Kyoto Dynamic Weather, Rainbow, and Panorama
NOTE: Images with an icon next to them have been artificially shrunk to better fit your screen; click the icon to restore them, in place, to their regular size.

Nikon D700 + Voigtländer 125mm f/2.5 — 1/250 sec, f/8, ISO 4500 — map & image datanearby photos
Sun and Rain
and some pretty strong hazy lens flare

I posted the other day about the wonderful and moody Kosanji Temple (高山寺) — commonly referred to, in error, as the “Kozanji” Temple — in the north-west mountains of Kyoto. Part of the mood was the really dynamic weather... brilliantly sunny above the high canopy of the towering pines, punctuated by dark clouds and fits of spritzy rain. It had been the same all day, including while at our earlier visit to the Jingoji Temple (神護寺) a short distance away.

Leaving the cover of Kosanji and returning to the relative openness of the area's parking lot, we got a new appreciation for the dynamic mood.

Nikon D700 + Voigtländer 125mm f/2.5 — 1/250 sec, f/2.5, ISO 800 — map & image datanearby photos
Bare, Complex, and Bright

Photographically, the photo above is junk, but I include it for the memory of the striking nature of the tree, with bare branches so complex that they appear to be full of bark-colored leaves at first glance. (Click through to the larger version and you'll be able to see quite a bit of detail in the branches.)

The tree was being lit up by the sun while the background trees were not. I reminds me of the Stark Tree that I posted in February, which I still use as my laptop's desktop-background.

Other trees nearby were still in their autumnal glory...

Nikon D700 + Voigtländer 125mm f/2.5 — 1/250 sec, f/2.5, ISO 280 — map & image datanearby photos

Nikon D700 + Voigtländer 125mm f/2.5 — 1/250 sec, f/2.5, ISO 500 — map & image datanearby photos

Nikon D700 + Voigtländer 125mm f/2.5 — 1/250 sec, f/2.5, ISO 360 — map & image datanearby photos

It was perfect conditions for a rainbow, and we watched for one on the way home. An adult in the car (who will remain nameless to protect the guilty) suggested that in Japan rainbows happen only at 2pm. The physics of rainbows requires that the sun be within a particular ranges of angle, and this doesn't necessarily include 2pm. The discussion raged for a bit before we all got the joke: the Japanese word for rainbow, niji, is a homophone with the word for “two o'clock”. Sigh. We hadn't thought of it as a joke at first because we aren't in elementary school. 🙂

Anyway, we eventually did see a rainbow from the car...

Nikon D700 + Nikkor 24mm f/1.4 — 1/640 sec, f/4, ISO 200 — map & image datanearby photos

... and later I stopped on my own to take the shot seen in “Rainbow and Helicopter over North-East Kyoto”, similar to this one:

Nikon D700 + Voigtländer 125mm f/2.5 — 1/640 sec, f/2.5, ISO 200 — map & image datanearby photos
Heli and Rainbow

Nikon D700 + Nikkor 24mm f/1.4 — 1/250 sec, f/9, ISO 900 — map & image datanearby photos

It had weakened considerably by the time I got home...

Nikon D700 + Voigtländer 125mm f/2.5 — 1/250 sec, f/5.6, ISO 280 — map & image datanearby photos
Main Gate to the Heian Shrine

I wondered weather the dynamic afternoon light might translate to a spectacular sunset, so I hiked up to the Shogunzuka overlook, but was relatively disappointed in a nice but uninspiring sunset...

Nikon D700 + Nikkor 50mm f/1.4 — 1/125 sec, f/5.6, ISO 3200 — map & image datanearby photos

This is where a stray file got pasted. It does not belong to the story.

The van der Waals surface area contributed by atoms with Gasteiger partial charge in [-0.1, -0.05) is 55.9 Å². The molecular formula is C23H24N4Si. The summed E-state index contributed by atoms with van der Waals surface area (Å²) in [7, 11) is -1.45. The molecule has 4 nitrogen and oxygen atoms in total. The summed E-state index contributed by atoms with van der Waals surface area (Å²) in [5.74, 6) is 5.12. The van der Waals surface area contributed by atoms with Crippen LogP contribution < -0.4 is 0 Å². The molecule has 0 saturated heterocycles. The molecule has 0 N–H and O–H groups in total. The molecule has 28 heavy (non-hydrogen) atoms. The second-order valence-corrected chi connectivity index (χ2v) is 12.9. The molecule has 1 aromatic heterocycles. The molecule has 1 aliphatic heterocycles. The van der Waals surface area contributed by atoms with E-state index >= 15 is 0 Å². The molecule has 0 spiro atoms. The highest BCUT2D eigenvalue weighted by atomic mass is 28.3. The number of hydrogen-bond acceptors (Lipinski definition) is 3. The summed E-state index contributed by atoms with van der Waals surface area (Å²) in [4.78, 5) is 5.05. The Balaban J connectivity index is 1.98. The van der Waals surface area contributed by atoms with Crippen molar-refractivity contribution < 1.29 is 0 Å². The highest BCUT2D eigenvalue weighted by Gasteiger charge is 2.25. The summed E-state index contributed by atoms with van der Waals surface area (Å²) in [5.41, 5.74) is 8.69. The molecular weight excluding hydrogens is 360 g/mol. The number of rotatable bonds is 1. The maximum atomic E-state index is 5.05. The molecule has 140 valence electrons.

Nice. Not “Bad”, but Not Great.

As I often do, I took the shots to make a panorama, such as the one I posted two months ago....

Nikon D700 + Nikkor 50mm f/1.4 — 1/60 sec, f/3.2, ISO 6400 — map & image datanearby photos
Brisk Kyoto Dusk

Here's a slightly larger version of the panorama that can be scrolled...

— scroll side-to-side —

In this case, though, I decided to go ahead and make Kyoto look a bit more vibrant by brightening up the city. It turns the detail into mush, which is why I'm not posting a large version, but it gives the wide view a nice (if unrealistic at the time) vibe.

And like in the previous panorama, and in other posts, at the far left you can see the skyscrapers of Osaka some 30 miles away.

All 2 comments so far, oldest first...

Even though you’ve indicated that you’re not a fan of the second shot you posted, I really like the first two. I like the second shot for its contrasts: a very light tree against a darker set. The last few shots were also breathtaking.

Unrelated to this post, but I also wanted to thank you for assembling these posts and putting them online. I make a similar, private journal and it takes a fair amount of time and effort to put it all together. Aside from enjoying your perspectives of Japan, I also find your photos to be very inspirational. I think that since I started following your works about 10 months ago (according to when I made my first post in response to one of your entries), there have been two times when you gave me a “jump start” for my own photography. On top of all that, I still marvel at how, even before I found your photo blog, I used your Japanese to English online dictionary heavily for three years of Japanese study. You’ve done quite a bit for me!

As always, I look forward to your future entries. Happy holidays to you and your family!

— comment by David K. on December 31st, 2011 at 3:27pm JST (12 years, 7 months ago) comment permalink

Writing from Kagoshima, Japan.

I really like “Sun and Rain.” It’s the kind of shot that reminds one that the ultimate subject of photography is light.

Best wishes for the new year for you and your family.

— comment by Philip Adamek on January 2nd, 2012 at 9:10pm JST (12 years, 7 months ago) comment permalink
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